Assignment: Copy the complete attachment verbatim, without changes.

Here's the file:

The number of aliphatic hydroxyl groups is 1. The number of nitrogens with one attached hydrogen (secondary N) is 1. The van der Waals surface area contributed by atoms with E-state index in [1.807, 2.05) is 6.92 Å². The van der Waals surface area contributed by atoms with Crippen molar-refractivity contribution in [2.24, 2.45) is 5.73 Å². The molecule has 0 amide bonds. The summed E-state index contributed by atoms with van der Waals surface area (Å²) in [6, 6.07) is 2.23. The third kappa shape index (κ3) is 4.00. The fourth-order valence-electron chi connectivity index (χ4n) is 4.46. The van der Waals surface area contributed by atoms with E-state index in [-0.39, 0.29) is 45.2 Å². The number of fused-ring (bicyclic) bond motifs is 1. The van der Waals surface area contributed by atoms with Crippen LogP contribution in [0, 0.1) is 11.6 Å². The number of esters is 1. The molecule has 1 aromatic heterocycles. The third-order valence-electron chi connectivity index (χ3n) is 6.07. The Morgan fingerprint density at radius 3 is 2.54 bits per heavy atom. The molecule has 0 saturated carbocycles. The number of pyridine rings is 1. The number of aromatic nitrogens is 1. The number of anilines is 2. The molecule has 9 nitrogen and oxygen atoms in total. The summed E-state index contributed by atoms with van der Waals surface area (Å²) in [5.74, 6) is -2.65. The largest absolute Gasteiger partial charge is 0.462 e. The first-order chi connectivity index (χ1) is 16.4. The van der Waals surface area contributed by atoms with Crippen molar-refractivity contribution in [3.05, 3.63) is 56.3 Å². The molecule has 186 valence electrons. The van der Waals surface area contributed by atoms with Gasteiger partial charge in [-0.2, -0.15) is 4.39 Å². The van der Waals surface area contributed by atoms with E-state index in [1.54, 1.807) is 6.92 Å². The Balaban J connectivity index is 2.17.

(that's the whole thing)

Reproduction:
The number of aliphatic hydroxyl groups is 1. The number of nitrogens with one attached hydrogen (secondary N) is 1. The van der Waals surface area contributed by atoms with E-state index in [1.807, 2.05) is 6.92 Å². The van der Waals surface area contributed by atoms with Crippen molar-refractivity contribution in [2.24, 2.45) is 5.73 Å². The molecule has 0 amide bonds. The summed E-state index contributed by atoms with van der Waals surface area (Å²) in [6, 6.07) is 2.23. The third kappa shape index (κ3) is 4.00. The fourth-order valence-electron chi connectivity index (χ4n) is 4.46. The van der Waals surface area contributed by atoms with E-state index in [-0.39, 0.29) is 45.2 Å². The number of fused-ring (bicyclic) bond motifs is 1. The van der Waals surface area contributed by atoms with Crippen LogP contribution in [0, 0.1) is 11.6 Å². The number of esters is 1. The molecule has 1 aromatic heterocycles. The third-order valence-electron chi connectivity index (χ3n) is 6.07. The Morgan fingerprint density at radius 3 is 2.54 bits per heavy atom. The molecule has 0 saturated carbocycles. The number of pyridine rings is 1. The number of aromatic nitrogens is 1. The number of anilines is 2. The molecule has 9 nitrogen and oxygen atoms in total. The summed E-state index contributed by atoms with van der Waals surface area (Å²) in [5.74, 6) is -2.65. The largest absolute Gasteiger partial charge is 0.462 e. The first-order chi connectivity index (χ1) is 16.4. The van der Waals surface area contributed by atoms with Crippen molar-refractivity contribution in [3.05, 3.63) is 56.3 Å². The molecule has 186 valence electrons. The van der Waals surface area contributed by atoms with Gasteiger partial charge in [-0.2, -0.15) is 4.39 Å². The van der Waals surface area contributed by atoms with E-state index in [1.54, 1.807) is 6.92 Å². The Balaban J connectivity index is 2.17.